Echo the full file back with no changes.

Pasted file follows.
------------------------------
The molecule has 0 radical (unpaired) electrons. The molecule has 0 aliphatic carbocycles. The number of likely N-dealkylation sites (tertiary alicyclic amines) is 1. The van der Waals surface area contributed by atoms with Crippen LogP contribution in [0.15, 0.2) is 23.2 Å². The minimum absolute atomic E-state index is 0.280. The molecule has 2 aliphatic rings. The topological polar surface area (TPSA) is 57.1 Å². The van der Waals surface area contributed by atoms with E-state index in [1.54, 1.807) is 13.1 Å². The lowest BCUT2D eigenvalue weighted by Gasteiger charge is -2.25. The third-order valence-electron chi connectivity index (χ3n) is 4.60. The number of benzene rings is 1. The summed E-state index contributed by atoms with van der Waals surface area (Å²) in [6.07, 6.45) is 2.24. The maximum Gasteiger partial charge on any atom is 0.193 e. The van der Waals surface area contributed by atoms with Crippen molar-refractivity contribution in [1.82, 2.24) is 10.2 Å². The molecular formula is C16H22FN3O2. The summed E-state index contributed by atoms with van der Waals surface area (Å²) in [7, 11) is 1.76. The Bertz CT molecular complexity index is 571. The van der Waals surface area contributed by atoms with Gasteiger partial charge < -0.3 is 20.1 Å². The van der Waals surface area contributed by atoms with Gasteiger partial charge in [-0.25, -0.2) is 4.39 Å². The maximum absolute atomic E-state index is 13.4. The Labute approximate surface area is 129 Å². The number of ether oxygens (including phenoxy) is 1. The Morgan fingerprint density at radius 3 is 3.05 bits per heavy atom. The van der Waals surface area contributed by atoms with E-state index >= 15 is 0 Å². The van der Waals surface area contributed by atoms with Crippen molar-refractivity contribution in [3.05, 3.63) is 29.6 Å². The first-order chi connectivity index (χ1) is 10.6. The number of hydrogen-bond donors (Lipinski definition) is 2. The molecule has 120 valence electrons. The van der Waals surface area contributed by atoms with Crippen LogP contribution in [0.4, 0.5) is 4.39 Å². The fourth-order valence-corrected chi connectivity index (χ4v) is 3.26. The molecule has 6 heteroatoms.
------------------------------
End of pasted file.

The molecule has 0 radical (unpaired) electrons. The molecule has 0 aliphatic carbocycles. The number of likely N-dealkylation sites (tertiary alicyclic amines) is 1. The van der Waals surface area contributed by atoms with Crippen LogP contribution in [0.15, 0.2) is 23.2 Å². The minimum absolute atomic E-state index is 0.280. The molecule has 2 aliphatic rings. The topological polar surface area (TPSA) is 57.1 Å². The van der Waals surface area contributed by atoms with E-state index in [1.54, 1.807) is 13.1 Å². The lowest BCUT2D eigenvalue weighted by Gasteiger charge is -2.25. The third-order valence-electron chi connectivity index (χ3n) is 4.60. The number of benzene rings is 1. The summed E-state index contributed by atoms with van der Waals surface area (Å²) in [6.07, 6.45) is 2.24. The maximum Gasteiger partial charge on any atom is 0.193 e. The van der Waals surface area contributed by atoms with Crippen molar-refractivity contribution in [1.82, 2.24) is 10.2 Å². The molecular formula is C16H22FN3O2. The summed E-state index contributed by atoms with van der Waals surface area (Å²) in [7, 11) is 1.76. The Bertz CT molecular complexity index is 571. The van der Waals surface area contributed by atoms with Gasteiger partial charge < -0.3 is 20.1 Å². The van der Waals surface area contributed by atoms with Gasteiger partial charge in [-0.25, -0.2) is 4.39 Å². The maximum absolute atomic E-state index is 13.4. The Labute approximate surface area is 129 Å². The number of ether oxygens (including phenoxy) is 1. The Morgan fingerprint density at radius 3 is 3.05 bits per heavy atom. The van der Waals surface area contributed by atoms with E-state index >= 15 is 0 Å². The van der Waals surface area contributed by atoms with Crippen molar-refractivity contribution in [3.05, 3.63) is 29.6 Å². The first-order chi connectivity index (χ1) is 10.6. The number of hydrogen-bond donors (Lipinski definition) is 2. The molecule has 120 valence electrons. The van der Waals surface area contributed by atoms with Crippen LogP contribution in [0.4, 0.5) is 4.39 Å². The fourth-order valence-corrected chi connectivity index (χ4v) is 3.26. The molecule has 6 heteroatoms.